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Your Build - Winter 2017

Phase2 Framing Your Build Joist tournament Phase2 Phase 1 Phase 2 Phase 3 Phase 4 The methods used to construct new floors have come on in leaps and bounds in the last decade. Timber may no longer be our material of choice for the ground floor but it remains our go-to for first floor joists and roof structure. With developments in construction technology, self-builders have several options when it comes to choosing their floor structure – softwood joists, I-joists and metal web joists. Timber frame expert, Steve Griffiths, senior design manager at Taylor Lane Timber Frame, explores the joist options for new build homes… Softwood Joists – the traditional choice A traditional timber floor using kiln-dried softwood – usually pine – is an enduring, popular choice with self-builders and developers. Softwood joists are a relatively inexpensive option; simple to build with and easy to adapt on site. They are ideal for smaller builds where relatively short spans are required. Softwood joists are normally supplied in standard sizes such as 195 x 45mm but depending upon the spans involved, they can be supplied in 70 or 90mm widths. A softwood joist typically spans around 4.5 metres. Joist ends must be supported using steel joist hangers – which can often be supplied by the timber frame or joist provider – rather than embedded into the wall. The joists also need to be braced using wooden blocking or steel struts to prevent wobbling and instability. I-Joists – for quiet floors I-joists, otherwise known as I-beams are a factory-made, structurally engineered timber product. The timber joist has an I-shaped crosssection comprising top and bottom flanges made of softwood or LVT (laminated veneer timber) fixed to a tall vertical web of OSB (oriented strand board) or similar. They are produced from reformed timber fibres which help to ensure consistency, 40 Winter 2017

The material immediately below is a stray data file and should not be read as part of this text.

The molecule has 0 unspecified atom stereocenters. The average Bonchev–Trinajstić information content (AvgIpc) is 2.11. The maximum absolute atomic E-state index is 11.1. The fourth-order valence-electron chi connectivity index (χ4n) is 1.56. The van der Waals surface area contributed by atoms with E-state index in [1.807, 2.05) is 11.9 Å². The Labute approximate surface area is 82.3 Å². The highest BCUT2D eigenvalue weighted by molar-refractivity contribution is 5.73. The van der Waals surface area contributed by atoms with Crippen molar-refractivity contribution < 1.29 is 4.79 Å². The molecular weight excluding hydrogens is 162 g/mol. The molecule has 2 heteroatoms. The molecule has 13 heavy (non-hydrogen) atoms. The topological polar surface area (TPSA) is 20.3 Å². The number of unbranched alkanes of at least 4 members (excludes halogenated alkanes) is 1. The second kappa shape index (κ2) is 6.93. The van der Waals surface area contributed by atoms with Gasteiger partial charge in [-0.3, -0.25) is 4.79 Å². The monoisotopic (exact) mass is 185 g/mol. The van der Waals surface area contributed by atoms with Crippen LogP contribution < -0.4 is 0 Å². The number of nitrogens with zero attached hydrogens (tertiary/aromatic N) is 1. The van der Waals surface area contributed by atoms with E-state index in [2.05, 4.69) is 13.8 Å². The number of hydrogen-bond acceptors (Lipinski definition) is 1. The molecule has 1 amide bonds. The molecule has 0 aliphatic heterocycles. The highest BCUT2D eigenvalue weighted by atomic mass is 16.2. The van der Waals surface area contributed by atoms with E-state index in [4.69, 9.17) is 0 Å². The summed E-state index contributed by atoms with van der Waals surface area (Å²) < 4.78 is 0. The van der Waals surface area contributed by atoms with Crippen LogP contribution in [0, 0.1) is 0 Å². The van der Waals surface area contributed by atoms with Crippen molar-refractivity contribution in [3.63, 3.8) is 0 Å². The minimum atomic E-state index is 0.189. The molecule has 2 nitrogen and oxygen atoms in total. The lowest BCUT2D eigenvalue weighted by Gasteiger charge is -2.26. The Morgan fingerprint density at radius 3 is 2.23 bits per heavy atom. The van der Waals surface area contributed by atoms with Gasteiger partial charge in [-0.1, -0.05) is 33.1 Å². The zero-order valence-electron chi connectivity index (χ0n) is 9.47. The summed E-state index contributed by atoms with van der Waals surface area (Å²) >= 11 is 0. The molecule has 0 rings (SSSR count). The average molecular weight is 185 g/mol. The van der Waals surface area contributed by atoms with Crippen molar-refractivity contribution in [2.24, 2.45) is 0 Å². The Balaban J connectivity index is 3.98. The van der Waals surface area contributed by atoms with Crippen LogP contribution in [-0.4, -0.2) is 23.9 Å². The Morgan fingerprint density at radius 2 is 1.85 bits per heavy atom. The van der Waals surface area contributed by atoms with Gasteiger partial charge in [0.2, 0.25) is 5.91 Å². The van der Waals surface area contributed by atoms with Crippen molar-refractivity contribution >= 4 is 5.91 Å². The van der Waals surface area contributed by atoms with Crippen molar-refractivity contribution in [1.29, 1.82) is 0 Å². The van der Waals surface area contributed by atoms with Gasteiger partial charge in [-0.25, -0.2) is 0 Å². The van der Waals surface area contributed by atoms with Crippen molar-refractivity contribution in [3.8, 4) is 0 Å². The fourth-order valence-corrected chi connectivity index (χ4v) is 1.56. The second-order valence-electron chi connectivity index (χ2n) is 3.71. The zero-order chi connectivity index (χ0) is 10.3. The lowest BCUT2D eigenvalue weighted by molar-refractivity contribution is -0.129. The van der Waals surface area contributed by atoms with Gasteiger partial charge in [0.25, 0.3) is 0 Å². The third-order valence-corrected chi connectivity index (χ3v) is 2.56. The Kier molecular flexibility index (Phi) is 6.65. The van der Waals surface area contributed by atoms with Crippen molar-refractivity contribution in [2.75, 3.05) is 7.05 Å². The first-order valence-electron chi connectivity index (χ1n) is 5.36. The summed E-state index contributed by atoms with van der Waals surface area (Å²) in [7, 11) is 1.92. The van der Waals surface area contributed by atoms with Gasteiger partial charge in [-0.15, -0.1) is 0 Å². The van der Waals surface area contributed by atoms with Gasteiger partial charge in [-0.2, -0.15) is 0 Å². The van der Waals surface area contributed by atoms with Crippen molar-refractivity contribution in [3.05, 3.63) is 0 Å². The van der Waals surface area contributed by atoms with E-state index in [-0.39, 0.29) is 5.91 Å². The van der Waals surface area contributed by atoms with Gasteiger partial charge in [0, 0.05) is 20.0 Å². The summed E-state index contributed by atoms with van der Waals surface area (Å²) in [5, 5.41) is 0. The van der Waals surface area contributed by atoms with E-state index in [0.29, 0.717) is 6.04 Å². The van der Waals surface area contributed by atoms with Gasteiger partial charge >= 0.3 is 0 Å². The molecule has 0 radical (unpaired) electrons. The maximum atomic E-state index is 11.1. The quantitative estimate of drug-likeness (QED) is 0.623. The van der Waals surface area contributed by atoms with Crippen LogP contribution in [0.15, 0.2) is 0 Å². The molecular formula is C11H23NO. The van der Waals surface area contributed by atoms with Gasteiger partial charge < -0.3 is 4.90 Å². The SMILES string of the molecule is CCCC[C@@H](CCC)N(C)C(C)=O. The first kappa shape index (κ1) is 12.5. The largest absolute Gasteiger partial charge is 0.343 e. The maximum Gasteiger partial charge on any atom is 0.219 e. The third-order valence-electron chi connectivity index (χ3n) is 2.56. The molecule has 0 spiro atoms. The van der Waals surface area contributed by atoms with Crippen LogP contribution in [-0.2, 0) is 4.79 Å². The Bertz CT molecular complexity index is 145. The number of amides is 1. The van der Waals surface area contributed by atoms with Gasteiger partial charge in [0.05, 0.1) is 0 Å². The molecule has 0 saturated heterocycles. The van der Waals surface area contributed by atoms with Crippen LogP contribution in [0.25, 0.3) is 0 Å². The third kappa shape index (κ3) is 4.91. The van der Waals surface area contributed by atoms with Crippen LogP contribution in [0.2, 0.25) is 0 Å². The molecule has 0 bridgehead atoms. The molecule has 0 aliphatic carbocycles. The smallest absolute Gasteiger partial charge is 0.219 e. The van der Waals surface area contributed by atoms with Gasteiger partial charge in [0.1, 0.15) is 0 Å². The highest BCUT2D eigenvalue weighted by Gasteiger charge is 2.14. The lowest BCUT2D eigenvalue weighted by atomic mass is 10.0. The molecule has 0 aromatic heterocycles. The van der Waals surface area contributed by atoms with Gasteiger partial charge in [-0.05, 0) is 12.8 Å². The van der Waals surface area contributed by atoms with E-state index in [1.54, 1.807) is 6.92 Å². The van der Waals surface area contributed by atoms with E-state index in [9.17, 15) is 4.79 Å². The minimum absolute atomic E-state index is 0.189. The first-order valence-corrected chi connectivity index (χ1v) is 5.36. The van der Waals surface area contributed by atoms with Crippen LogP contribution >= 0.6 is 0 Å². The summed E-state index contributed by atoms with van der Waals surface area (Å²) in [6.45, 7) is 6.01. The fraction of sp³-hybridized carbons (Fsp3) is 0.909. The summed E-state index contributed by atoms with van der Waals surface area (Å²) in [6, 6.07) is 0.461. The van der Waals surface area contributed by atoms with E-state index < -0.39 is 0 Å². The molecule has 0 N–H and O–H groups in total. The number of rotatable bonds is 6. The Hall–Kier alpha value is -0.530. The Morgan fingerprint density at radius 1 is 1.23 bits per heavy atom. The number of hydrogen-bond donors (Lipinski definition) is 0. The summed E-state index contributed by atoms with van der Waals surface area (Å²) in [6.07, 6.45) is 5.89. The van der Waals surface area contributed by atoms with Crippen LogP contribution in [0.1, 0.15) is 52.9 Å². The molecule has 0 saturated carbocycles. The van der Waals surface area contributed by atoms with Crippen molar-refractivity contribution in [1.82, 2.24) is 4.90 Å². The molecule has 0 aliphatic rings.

Your Build - Winter 2017
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